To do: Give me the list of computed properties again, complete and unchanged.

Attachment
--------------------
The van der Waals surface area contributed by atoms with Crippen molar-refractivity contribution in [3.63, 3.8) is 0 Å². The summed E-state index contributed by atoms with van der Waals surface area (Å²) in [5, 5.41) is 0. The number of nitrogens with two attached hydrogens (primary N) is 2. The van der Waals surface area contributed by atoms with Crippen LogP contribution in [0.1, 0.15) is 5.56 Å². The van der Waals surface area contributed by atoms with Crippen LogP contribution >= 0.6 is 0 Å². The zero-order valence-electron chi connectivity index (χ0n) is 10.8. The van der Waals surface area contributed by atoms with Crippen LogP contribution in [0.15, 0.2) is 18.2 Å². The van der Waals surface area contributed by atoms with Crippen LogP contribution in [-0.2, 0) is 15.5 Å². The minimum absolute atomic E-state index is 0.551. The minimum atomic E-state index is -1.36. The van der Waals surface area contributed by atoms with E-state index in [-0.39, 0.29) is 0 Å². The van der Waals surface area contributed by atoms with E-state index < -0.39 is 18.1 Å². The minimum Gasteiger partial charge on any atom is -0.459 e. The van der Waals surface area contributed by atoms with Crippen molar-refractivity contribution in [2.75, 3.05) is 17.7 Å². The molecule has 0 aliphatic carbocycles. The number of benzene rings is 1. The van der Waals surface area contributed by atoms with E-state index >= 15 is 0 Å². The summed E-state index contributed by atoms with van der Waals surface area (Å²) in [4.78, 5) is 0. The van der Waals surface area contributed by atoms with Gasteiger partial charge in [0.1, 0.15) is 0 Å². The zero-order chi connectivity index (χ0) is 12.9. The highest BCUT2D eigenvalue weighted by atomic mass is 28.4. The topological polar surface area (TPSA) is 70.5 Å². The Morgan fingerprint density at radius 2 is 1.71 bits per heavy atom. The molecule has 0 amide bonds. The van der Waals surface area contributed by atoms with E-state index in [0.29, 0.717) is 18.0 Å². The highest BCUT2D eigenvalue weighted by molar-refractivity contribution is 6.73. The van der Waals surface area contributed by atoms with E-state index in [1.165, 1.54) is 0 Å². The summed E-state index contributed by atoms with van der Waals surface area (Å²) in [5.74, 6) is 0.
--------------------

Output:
The van der Waals surface area contributed by atoms with Crippen molar-refractivity contribution in [3.63, 3.8) is 0 Å². The summed E-state index contributed by atoms with van der Waals surface area (Å²) in [5, 5.41) is 0. The number of nitrogens with two attached hydrogens (primary N) is 2. The van der Waals surface area contributed by atoms with Crippen LogP contribution in [0.1, 0.15) is 5.56 Å². The van der Waals surface area contributed by atoms with Crippen LogP contribution >= 0.6 is 0 Å². The zero-order valence-electron chi connectivity index (χ0n) is 10.8. The van der Waals surface area contributed by atoms with Crippen LogP contribution in [0.15, 0.2) is 18.2 Å². The van der Waals surface area contributed by atoms with Crippen LogP contribution in [-0.2, 0) is 15.5 Å². The minimum absolute atomic E-state index is 0.551. The minimum atomic E-state index is -1.36. The van der Waals surface area contributed by atoms with E-state index in [-0.39, 0.29) is 0 Å². The van der Waals surface area contributed by atoms with E-state index < -0.39 is 18.1 Å². The minimum Gasteiger partial charge on any atom is -0.459 e. The van der Waals surface area contributed by atoms with Crippen molar-refractivity contribution in [2.75, 3.05) is 17.7 Å². The molecule has 0 aliphatic carbocycles. The number of benzene rings is 1. The van der Waals surface area contributed by atoms with E-state index >= 15 is 0 Å². The summed E-state index contributed by atoms with van der Waals surface area (Å²) in [4.78, 5) is 0. The van der Waals surface area contributed by atoms with Gasteiger partial charge in [0.1, 0.15) is 0 Å². The zero-order chi connectivity index (χ0) is 12.9. The highest BCUT2D eigenvalue weighted by atomic mass is 28.4. The topological polar surface area (TPSA) is 70.5 Å². The Morgan fingerprint density at radius 2 is 1.71 bits per heavy atom. The molecule has 0 amide bonds. The van der Waals surface area contributed by atoms with E-state index in [0.29, 0.717) is 18.0 Å². The highest BCUT2D eigenvalue weighted by molar-refractivity contribution is 6.73. The van der Waals surface area contributed by atoms with E-state index in [1.165, 1.54) is 0 Å². The summed E-state index contributed by atoms with van der Waals surface area (Å²) in [5.74, 6) is 0.